By Nicholas Gregory –
“Wise men don’t need to debate; men who need to debate are not wise” –Tao Te Ching
“Men argue, nature acts” — Voltaire
“It is only the intellectually lost who ever argue” — Oscar Wilde
The web these days is full of online debate regarding martial arts or anything else for that matter. One of the common themes one is that if something is posted, one should be able to take constructive criticism. But is that really the case? Does constructive criticism really help, or is the person criticizing really just fueling his or her own ego, fueling a carnal desire to always win a debate?
Sometimes one has to wonder how much we can actually learn from debate, and more importantly, how much time and energy we waste debating. It seems the source of issues in our community come from linage wars, which are ultimately seeded from debate.
Watching martial arts sparring and training clips online is both entertaining and educational, but does every clip have to be the subject of debate? Or should clips be limited to watching and enjoying for what they are? Granted, if someone is practicing in a dangerous manner, he or she may benefit from some friendly advice from fellow martial arts brothers. But when there’s simply a difference in approach, is heated debate really the way to progress our art further?
Of course, not saying that all debate, disagreements, and intellectual discussions regarding martial arts are negative — seeing different perspectives with an open mind can help anyone grow in any field. But the vitriolic nature that stems from most debate’s passive aggression, intellectual superiority, and personal attacks may be doing more harm than good.
Consider this: many martial artists have lives outside of their kwoon or dojo, so having a target on their backs could affect their livelihood. The inevitably negative feedback they will receive upon posting a sparring or training clip may actually be preventing them from sharing their art with the world. In this case, having a “thick skin” or being “able to take constructive criticism” has nothing to do with practicing privately. The fear of being lashed out by the martial arts community may be preventing amazing practitioners from sharing a piece of themselves, and this fear can stunt martial arts’ growth as a whole.
When Nicholas Gregory first met up to train with Danny Horgan last fall for a Chi Sau session in NYC, his impression of him was that he was a headless chicken with no skill, someone who just used his reach and aggression to dominate opponents in push hands. I simply wanted someone taller to spar with. Horgan’s reasons for meeting me were different.
“I didn’t know much about Nick before we met up to train, but I wasn’t expecting much,” said Horgan. “Men who live in Manhattan are generally hipster frauds who have given up on their manhood by listening to bands like Mumford and Sons and Bon Iver.”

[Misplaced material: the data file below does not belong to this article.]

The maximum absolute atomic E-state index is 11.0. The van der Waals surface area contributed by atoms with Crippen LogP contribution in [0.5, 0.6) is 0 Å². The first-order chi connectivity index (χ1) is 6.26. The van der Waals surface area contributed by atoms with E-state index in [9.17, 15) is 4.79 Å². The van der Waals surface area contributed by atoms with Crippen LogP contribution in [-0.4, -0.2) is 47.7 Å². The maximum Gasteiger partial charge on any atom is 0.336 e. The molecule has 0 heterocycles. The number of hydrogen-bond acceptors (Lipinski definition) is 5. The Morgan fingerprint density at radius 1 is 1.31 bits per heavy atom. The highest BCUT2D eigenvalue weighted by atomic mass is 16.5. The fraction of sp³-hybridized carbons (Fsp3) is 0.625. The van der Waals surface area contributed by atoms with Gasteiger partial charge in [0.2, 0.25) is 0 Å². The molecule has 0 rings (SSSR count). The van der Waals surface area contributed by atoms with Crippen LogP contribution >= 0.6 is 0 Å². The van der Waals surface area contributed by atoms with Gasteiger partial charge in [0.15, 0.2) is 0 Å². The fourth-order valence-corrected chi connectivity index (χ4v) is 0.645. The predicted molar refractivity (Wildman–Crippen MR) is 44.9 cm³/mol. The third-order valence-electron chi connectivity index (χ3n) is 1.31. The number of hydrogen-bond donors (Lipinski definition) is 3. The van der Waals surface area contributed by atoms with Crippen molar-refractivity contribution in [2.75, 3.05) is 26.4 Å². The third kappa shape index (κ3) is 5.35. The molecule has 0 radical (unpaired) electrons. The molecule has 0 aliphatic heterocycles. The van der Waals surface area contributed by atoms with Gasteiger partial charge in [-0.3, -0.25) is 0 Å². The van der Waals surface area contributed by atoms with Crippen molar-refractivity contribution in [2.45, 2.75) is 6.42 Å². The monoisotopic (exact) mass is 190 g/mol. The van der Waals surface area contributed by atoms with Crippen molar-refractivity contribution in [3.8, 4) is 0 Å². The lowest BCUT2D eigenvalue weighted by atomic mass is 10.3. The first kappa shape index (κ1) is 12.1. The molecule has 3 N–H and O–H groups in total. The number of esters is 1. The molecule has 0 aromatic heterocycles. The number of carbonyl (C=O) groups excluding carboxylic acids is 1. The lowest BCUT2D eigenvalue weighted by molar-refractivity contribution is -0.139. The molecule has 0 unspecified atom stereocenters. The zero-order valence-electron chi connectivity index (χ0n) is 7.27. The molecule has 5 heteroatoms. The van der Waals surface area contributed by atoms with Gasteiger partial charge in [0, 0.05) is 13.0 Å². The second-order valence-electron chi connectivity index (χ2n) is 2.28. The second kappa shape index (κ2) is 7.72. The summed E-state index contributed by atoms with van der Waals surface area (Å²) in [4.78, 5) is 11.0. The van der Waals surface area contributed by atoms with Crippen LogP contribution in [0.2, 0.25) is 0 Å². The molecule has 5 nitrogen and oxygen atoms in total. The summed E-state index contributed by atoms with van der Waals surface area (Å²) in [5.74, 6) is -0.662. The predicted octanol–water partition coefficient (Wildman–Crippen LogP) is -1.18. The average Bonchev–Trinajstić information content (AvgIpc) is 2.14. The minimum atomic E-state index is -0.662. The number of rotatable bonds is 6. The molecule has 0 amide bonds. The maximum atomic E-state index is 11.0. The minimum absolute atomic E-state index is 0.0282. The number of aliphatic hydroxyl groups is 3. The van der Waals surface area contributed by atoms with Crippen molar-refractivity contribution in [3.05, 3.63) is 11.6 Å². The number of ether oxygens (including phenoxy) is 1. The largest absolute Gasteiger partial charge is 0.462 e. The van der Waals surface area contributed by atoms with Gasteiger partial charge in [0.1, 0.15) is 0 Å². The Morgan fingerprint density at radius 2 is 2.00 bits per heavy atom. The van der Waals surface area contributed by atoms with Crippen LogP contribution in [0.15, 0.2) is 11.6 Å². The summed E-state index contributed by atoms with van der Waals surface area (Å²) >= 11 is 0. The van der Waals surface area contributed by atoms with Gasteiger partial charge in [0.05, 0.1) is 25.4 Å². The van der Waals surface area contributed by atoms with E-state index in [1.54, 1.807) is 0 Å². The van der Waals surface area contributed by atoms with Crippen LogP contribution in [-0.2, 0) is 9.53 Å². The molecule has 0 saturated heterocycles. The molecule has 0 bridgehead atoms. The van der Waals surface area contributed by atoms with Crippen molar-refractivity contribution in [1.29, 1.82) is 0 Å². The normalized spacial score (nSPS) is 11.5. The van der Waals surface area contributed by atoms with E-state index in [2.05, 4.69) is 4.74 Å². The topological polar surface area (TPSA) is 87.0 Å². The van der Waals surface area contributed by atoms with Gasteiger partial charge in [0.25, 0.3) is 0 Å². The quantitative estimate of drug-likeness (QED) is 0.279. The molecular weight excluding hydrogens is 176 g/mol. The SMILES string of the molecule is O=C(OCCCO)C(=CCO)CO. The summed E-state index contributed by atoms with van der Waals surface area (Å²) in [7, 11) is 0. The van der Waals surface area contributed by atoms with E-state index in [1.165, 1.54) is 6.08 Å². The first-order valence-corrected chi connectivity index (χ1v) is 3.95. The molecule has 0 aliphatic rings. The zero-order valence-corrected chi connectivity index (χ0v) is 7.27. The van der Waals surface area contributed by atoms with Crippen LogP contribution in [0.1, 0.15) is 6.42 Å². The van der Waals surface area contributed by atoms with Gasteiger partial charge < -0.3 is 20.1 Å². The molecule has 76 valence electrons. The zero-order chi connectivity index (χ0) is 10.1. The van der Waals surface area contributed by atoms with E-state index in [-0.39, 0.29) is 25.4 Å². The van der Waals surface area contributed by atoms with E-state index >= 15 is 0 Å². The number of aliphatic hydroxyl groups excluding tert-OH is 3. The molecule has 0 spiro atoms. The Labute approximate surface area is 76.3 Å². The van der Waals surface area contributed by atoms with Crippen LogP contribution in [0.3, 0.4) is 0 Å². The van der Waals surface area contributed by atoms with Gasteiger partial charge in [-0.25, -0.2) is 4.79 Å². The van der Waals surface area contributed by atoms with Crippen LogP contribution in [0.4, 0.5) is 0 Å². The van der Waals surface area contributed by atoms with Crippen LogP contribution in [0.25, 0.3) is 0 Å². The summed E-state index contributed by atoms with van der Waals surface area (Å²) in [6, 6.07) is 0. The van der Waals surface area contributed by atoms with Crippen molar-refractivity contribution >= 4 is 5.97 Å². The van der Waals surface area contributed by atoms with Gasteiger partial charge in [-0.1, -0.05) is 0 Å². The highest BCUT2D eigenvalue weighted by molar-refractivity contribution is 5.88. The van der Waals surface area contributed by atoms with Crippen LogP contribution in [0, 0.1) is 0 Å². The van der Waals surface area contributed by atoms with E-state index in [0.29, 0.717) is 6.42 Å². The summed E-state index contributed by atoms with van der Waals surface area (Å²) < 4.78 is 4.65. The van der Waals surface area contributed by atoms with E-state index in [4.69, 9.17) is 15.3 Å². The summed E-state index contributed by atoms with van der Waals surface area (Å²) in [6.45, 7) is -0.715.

Interestingly, both Gregory and Horgan had experiences where training without debate had been the norm. Gregory had trained intensely for a month in Shaolin in 2008 training in Chinese kickboxing and then the following year in Guilin studying Tai Chi. In both places, Gregory could not speak the local language and the coaches had a weak dialect of English, eliminating any type of verbal debate from the training.
Horgan’s training had consisted of sparring martial artists from a variety of disciplines, including Muay Thai, Karate, and other Wing Chun practitioners. There was never any need to debate the ins and outs of fighting; Horgan and his sparring partners would discuss with their fists.
As we have stated on this blog before, it was that fall meeting between Horgan and myself that started the Brotherhood. We gained a new-found respect for each other, and we discovered characteristics in each other we never would have found through the Internet alone.
Gregory and Horgan both had a different approach than the norm to improve our fighting skills. Gregory became a worldwide traveller in combat, from training Muay thai in Thailand, Chinese kick boxing in Shaolin, Tai chi in Guilin and Wing Chun in Hong Kong. Horgan’s approach was similar yet different. Horgan decided to use his journalism skills to create the Wing Chun Blast channel which allowed him to touch hands with many of the top Wing Chun practitioners in the US.
When Gregory and Horgan met in the fall of 2013, we quickly went into pushing hands and then to sparring. No debate happened. When we were tired we stopped and agreed that it was fun and to do it again. Nothing was posted online and no debate on forums happened. After some time they spoke again and realised this is the way training should be and WC Brotherhood was formed. The idea was to create a community where people from different backgrounds/lineage could meet and train/spar without a ceremony or forums fighting coming after. Gregory had followed Nicholas Gabriel from the Jiu-Jitsu Brotherhood and felt this is what Wing Chun needed and is essentially where the name came from. Horgan, challenging the mainstream thinking of the community with his Blast channel, was the perfect person to work with on this project.
We live in a world where opinions seem more important than facts. Between media and the endless debate we see online, being “right” in a debate is becoming more important than actually getting to the truth.
The truth is we don’t know whose Wing Chun skill is the best. Even in professional sports where athletes consistently compete for money, debate on “who is the best” still runs rampant. The constant debating really does fuel our egos and takes us away from training and doing the things we enjoy.
This article will inevitably inspire debate. And that’s fine. We are all free to follow our own path. But know that there is alternative path to follow.
Its about the journey,